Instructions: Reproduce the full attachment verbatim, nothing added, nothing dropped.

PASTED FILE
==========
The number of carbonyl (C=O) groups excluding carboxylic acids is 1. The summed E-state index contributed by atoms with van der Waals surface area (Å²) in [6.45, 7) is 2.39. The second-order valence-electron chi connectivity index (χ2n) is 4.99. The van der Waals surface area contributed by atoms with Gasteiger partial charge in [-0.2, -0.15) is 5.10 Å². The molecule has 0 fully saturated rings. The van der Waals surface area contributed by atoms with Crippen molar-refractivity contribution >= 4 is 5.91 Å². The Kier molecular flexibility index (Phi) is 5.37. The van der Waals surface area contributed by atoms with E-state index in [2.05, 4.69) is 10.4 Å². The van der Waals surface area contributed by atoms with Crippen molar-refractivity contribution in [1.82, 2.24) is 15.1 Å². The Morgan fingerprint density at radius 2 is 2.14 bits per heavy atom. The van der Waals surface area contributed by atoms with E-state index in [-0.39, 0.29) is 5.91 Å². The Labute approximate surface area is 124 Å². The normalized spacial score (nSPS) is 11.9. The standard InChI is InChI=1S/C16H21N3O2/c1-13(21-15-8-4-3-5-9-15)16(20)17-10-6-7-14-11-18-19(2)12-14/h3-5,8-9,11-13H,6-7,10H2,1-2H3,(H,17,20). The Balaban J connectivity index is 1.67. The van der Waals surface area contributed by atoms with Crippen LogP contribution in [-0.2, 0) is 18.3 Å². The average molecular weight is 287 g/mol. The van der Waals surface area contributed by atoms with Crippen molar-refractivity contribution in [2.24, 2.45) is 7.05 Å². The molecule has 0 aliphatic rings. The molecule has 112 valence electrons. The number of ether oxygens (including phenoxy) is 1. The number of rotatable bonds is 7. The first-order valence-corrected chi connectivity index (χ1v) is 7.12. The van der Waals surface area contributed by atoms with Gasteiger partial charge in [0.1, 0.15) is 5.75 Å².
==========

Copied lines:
The number of carbonyl (C=O) groups excluding carboxylic acids is 1. The summed E-state index contributed by atoms with van der Waals surface area (Å²) in [6.45, 7) is 2.39. The second-order valence-electron chi connectivity index (χ2n) is 4.99. The van der Waals surface area contributed by atoms with Gasteiger partial charge in [-0.2, -0.15) is 5.10 Å². The molecule has 0 fully saturated rings. The van der Waals surface area contributed by atoms with Crippen molar-refractivity contribution >= 4 is 5.91 Å². The Kier molecular flexibility index (Phi) is 5.37. The van der Waals surface area contributed by atoms with E-state index in [2.05, 4.69) is 10.4 Å². The van der Waals surface area contributed by atoms with Crippen molar-refractivity contribution in [1.82, 2.24) is 15.1 Å². The Morgan fingerprint density at radius 2 is 2.14 bits per heavy atom. The van der Waals surface area contributed by atoms with E-state index in [-0.39, 0.29) is 5.91 Å². The Labute approximate surface area is 124 Å². The normalized spacial score (nSPS) is 11.9. The standard InChI is InChI=1S/C16H21N3O2/c1-13(21-15-8-4-3-5-9-15)16(20)17-10-6-7-14-11-18-19(2)12-14/h3-5,8-9,11-13H,6-7,10H2,1-2H3,(H,17,20). The Balaban J connectivity index is 1.67. The van der Waals surface area contributed by atoms with Crippen LogP contribution in [-0.2, 0) is 18.3 Å². The average molecular weight is 287 g/mol. The van der Waals surface area contributed by atoms with Crippen molar-refractivity contribution in [2.24, 2.45) is 7.05 Å². The molecule has 0 aliphatic rings. The molecule has 112 valence electrons. The number of ether oxygens (including phenoxy) is 1. The number of rotatable bonds is 7. The first-order valence-corrected chi connectivity index (χ1v) is 7.12. The van der Waals surface area contributed by atoms with Gasteiger partial charge in [0.1, 0.15) is 5.75 Å².